‘Walking Dead’: Sarah Wayne Callies’ Lori is ‘seeking redemption’
Posted in: TV
Sarah Wayne Callies, who plays Lori Grimes in "The Walking Dead," attends the show's season three premiere at Universal Studios on Oct. 4, 2012. (John Shearer / Invision for AMC / Associated Press)Link
Carol (Melissa Suzanne McBride), left, Beth Greene (Emily Kinney), Lori Grimes (Sarah Wayne Callies) and Rick Grimes (Andrew Lincoln) in season three, episode two of "The Walking Dead." (Gene Page / AMC)Link
Daryl Dixon (Norman Reedus) in season three, episode two of "The Walking Dead." (Gene Page / AMC)Link
T-Dog (Robert "IronE" Singleton) in season three, episode two of "The Walking Dead." (Gene Page / AMC)Link
Sarah Wayne Callies plays Lori Grimes in season three, episode one of "The Walking Dead." (Gene Page / AMC)Link
Sarah Wayne Callies gets that not everyone is pleased with the character she plays on “The Walking Dead.” Rick Grimes’ wife, Lori, emerged last season as one of the more controversial figures at the heart of AMC’s record-breaking post-apocalyptic zombie series, criticized for the choices she made as a wife and a mother, and for her reaction to the erratic, troubling behavior of Rick’s increasingly unstable best friend Shane. Now, with the impending birth of her child and the gulf between Lori and her husband (Andrew Lincoln) threatening to widen, Callies’ character is finding herself at something of a crossroads.
“I think right now, Lori is really seeking redemption,” the actress said this summer on the set of the show. “I think the first two seasons happened so fast that she didn’t have a whole lot of time to sit and think, but in those moments where she was able to reflect even for a second I think she looked at her decisions and kind of was left with the impression that she did all the wrong things for all the right reasons. I think that really eroded her sense of trust in herself and maybe trust in her marriage and trust in her mothering.”
Callies, a veteran stage actor whose prior television work includes a recurring role on Fox’s “Prison Break” and one-off appearances on such series as “House” and “Numb3rs,” studied feminist theory at Dartmouth, which gives her an interesting lens through which to view her character and the world of the series adapted from Robert Kirkman’s acclaimed comic book.
“We spend more time on the show exploring the ways in which the guns keep us safe than the nutrition keeps us safe because that makes for better television arguably and because that’s what the comic book is about,” Callies said. “You could argue that the story of Lori and Rick is that behind every good man is a good woman. But she’s also somebody who speaks up quite a bit.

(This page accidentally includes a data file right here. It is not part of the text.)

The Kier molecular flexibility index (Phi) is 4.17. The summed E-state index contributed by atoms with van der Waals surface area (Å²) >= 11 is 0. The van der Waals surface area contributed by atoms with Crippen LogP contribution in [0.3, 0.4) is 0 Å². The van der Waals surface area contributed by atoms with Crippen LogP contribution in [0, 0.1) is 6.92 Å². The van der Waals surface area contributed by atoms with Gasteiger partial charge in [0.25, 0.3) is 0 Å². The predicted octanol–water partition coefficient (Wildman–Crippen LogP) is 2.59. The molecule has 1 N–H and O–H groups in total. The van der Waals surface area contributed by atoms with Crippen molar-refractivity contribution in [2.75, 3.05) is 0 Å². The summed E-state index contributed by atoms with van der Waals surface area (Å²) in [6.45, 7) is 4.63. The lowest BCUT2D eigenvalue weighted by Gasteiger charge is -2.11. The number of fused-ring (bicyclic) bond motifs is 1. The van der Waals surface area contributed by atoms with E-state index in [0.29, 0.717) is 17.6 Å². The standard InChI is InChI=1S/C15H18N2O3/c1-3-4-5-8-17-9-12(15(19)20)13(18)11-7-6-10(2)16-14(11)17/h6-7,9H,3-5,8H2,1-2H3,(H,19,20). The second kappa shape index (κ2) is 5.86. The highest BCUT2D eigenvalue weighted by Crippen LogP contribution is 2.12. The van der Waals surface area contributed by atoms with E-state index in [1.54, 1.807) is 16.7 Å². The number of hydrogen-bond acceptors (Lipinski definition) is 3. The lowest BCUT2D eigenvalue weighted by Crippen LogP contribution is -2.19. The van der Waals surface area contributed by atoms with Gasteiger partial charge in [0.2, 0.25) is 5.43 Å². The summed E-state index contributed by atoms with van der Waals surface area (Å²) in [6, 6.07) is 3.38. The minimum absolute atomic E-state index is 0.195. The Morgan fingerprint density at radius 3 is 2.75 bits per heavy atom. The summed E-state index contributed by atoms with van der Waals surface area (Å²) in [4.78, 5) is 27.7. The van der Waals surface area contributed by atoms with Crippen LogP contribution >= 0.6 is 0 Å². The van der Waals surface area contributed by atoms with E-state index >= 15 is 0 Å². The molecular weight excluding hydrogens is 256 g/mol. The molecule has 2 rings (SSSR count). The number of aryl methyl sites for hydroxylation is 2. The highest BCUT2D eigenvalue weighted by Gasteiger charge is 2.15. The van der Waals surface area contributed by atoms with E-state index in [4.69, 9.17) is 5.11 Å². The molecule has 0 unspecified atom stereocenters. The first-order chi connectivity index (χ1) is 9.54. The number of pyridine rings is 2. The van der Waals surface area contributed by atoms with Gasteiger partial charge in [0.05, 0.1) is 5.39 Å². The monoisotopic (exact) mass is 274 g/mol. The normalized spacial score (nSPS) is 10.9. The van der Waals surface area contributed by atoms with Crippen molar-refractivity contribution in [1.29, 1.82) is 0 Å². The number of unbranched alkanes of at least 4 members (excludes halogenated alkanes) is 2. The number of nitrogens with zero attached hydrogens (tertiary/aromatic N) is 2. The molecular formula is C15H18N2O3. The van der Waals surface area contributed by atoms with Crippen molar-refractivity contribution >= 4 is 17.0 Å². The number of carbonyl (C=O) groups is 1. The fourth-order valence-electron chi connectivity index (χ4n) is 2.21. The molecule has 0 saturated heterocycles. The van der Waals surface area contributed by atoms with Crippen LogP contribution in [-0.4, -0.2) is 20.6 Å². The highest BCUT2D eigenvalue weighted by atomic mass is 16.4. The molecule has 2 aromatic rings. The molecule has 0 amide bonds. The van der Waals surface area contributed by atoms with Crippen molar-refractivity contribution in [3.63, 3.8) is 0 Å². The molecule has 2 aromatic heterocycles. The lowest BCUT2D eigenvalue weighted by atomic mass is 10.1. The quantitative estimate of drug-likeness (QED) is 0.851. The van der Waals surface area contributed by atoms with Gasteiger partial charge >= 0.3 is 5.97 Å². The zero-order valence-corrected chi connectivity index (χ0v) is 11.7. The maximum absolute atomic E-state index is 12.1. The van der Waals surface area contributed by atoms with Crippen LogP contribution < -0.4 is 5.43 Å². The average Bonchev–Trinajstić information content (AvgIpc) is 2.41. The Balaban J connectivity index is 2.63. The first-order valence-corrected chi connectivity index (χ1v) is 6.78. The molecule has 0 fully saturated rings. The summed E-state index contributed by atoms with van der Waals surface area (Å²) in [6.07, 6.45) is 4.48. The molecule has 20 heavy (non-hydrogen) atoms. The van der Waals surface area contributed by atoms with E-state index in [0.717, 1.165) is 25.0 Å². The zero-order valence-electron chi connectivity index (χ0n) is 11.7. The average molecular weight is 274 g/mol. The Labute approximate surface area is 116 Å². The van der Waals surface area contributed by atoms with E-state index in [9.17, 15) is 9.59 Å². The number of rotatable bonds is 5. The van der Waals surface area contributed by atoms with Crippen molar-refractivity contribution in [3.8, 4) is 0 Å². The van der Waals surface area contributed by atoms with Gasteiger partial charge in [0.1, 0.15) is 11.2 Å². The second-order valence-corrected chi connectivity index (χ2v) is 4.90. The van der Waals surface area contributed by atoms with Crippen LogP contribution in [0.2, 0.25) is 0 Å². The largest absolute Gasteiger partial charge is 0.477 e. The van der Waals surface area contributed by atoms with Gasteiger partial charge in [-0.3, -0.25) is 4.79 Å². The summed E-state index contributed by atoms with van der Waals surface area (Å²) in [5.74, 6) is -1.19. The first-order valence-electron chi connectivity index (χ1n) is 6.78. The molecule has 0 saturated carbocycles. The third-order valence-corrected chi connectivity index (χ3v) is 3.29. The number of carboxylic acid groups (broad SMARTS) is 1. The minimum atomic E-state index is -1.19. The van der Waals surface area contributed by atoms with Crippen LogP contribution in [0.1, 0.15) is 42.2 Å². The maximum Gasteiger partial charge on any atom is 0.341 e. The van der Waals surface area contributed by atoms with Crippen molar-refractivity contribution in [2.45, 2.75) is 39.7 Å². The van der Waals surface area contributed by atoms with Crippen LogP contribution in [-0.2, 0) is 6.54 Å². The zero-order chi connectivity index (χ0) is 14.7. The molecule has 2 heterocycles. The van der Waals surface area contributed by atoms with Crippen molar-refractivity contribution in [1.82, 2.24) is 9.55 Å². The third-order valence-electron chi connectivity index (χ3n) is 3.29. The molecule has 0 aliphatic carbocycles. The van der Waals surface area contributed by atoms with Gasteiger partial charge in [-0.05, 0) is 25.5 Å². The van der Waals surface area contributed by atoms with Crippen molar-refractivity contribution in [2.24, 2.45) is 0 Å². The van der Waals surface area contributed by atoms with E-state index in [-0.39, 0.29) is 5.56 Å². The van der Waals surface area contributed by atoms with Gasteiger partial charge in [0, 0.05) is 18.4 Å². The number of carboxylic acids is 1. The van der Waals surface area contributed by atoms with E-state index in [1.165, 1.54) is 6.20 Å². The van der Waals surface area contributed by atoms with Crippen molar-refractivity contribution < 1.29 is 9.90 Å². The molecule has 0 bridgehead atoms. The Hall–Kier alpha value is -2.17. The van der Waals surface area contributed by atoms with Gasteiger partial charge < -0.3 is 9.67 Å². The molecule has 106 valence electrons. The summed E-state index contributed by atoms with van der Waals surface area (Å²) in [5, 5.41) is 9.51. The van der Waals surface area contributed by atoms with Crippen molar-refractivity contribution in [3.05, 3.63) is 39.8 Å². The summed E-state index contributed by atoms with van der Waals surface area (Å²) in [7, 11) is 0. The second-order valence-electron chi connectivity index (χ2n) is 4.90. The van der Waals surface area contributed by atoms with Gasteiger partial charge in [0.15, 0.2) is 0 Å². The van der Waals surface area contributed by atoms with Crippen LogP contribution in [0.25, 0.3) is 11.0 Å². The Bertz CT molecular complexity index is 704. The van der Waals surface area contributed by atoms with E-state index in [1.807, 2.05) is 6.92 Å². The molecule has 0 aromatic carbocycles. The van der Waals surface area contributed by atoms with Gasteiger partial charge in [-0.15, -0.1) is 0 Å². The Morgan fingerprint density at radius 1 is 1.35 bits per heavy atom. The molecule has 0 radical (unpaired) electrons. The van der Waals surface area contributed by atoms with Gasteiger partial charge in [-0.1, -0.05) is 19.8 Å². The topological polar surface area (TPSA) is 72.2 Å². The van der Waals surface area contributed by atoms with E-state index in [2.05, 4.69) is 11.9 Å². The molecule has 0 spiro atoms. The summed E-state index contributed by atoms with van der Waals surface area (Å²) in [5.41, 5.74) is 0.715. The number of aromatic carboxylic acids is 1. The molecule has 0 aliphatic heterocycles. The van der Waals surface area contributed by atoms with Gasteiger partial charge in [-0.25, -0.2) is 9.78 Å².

“I think the danger with female characters in stories like this if we’re not careful as writers and directors and actors is that women can get shrill. If you’re not careful, you can kind of end up in that world. I think we’re all trying to be pretty careful, and I think we’re all trying to be pretty honest, which is to say that no, there’s not going to be 50% men and women going out to kill the walkers every day. But we’ve got some female characters coming down the pike who could give any man on the show a run for his money.”
She is, of course, referring to Danai Gurira’s fearless warrior Michonne, who’ll be the centerpiece of so much action on “The Walking Dead” in the series’ third season, which premiered Oct. 14 and drew 10.9 million total viewers, according to Nielsen. (The Season 3 kick-off ranks as the biggest telecast of any drama series in basic-cable history.)
As for Lori’s specific character arc in the upcoming episodes –the imminent arrival of her second child, for starters, and the looming threat that the screen incarnation might meet the same unfortunate fate as her comic book counterpart — Callies declined to get into too much detail.
She did say that from a psychological standpoint, Lori is on unsteady ground and eager to regain her emotional footing, but perhaps doubtful that she will.
“This is a woman who’s not a traditionally educated person and not working in a profession apart from motherhood,” Callies said. “I think she’s really used to, before all this, trusting her intuition, and trusting that she’s a good mom, she’s a good wife. In the process of all this, that’s started to crumble in her hands.
“When we pick up with her again, what we’re seeing is somebody who’s on very uncertain ground with herself,” she added. “I think there’s a level of instability and self-loathing that are pretty hard to navigate.”
— Gina McIntyre
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